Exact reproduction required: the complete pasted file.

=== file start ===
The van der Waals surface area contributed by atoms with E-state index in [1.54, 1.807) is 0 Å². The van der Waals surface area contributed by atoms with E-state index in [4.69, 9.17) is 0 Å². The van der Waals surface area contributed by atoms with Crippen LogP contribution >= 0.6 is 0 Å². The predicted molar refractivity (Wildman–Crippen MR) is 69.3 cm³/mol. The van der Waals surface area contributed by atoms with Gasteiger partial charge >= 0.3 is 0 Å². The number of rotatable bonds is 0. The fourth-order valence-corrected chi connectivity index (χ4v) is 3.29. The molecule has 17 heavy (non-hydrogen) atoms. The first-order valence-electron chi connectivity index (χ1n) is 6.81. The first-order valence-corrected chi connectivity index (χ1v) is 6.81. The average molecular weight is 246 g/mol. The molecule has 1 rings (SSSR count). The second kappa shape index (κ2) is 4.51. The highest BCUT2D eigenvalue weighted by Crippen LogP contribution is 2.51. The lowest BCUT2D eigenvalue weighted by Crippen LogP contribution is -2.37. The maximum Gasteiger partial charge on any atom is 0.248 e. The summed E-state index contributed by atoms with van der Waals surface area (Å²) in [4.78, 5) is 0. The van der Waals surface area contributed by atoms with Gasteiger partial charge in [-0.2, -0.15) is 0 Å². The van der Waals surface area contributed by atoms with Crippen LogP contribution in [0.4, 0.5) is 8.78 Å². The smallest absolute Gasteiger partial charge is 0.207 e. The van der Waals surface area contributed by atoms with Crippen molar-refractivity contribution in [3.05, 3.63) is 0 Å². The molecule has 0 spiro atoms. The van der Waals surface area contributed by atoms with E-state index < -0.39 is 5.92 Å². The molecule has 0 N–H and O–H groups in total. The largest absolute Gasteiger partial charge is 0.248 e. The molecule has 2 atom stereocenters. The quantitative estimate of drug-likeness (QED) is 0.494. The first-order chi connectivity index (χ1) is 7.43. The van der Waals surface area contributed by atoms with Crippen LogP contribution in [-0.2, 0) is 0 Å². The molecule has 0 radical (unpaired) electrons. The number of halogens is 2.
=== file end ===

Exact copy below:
The van der Waals surface area contributed by atoms with E-state index in [1.54, 1.807) is 0 Å². The van der Waals surface area contributed by atoms with E-state index in [4.69, 9.17) is 0 Å². The van der Waals surface area contributed by atoms with Crippen LogP contribution >= 0.6 is 0 Å². The predicted molar refractivity (Wildman–Crippen MR) is 69.3 cm³/mol. The van der Waals surface area contributed by atoms with Gasteiger partial charge >= 0.3 is 0 Å². The number of rotatable bonds is 0. The fourth-order valence-corrected chi connectivity index (χ4v) is 3.29. The molecule has 17 heavy (non-hydrogen) atoms. The first-order valence-electron chi connectivity index (χ1n) is 6.81. The first-order valence-corrected chi connectivity index (χ1v) is 6.81. The average molecular weight is 246 g/mol. The molecule has 1 rings (SSSR count). The second kappa shape index (κ2) is 4.51. The highest BCUT2D eigenvalue weighted by Crippen LogP contribution is 2.51. The lowest BCUT2D eigenvalue weighted by Crippen LogP contribution is -2.37. The maximum Gasteiger partial charge on any atom is 0.248 e. The summed E-state index contributed by atoms with van der Waals surface area (Å²) in [4.78, 5) is 0. The van der Waals surface area contributed by atoms with Gasteiger partial charge in [-0.2, -0.15) is 0 Å². The van der Waals surface area contributed by atoms with Crippen LogP contribution in [0.4, 0.5) is 8.78 Å². The smallest absolute Gasteiger partial charge is 0.207 e. The van der Waals surface area contributed by atoms with Crippen molar-refractivity contribution in [3.05, 3.63) is 0 Å². The molecule has 0 spiro atoms. The van der Waals surface area contributed by atoms with E-state index < -0.39 is 5.92 Å². The molecule has 0 N–H and O–H groups in total. The largest absolute Gasteiger partial charge is 0.248 e. The molecule has 2 atom stereocenters. The quantitative estimate of drug-likeness (QED) is 0.494. The first-order chi connectivity index (χ1) is 7.43. The van der Waals surface area contributed by atoms with Crippen LogP contribution in [-0.2, 0) is 0 Å². The molecule has 0 radical (unpaired) electrons. The number of halogens is 2.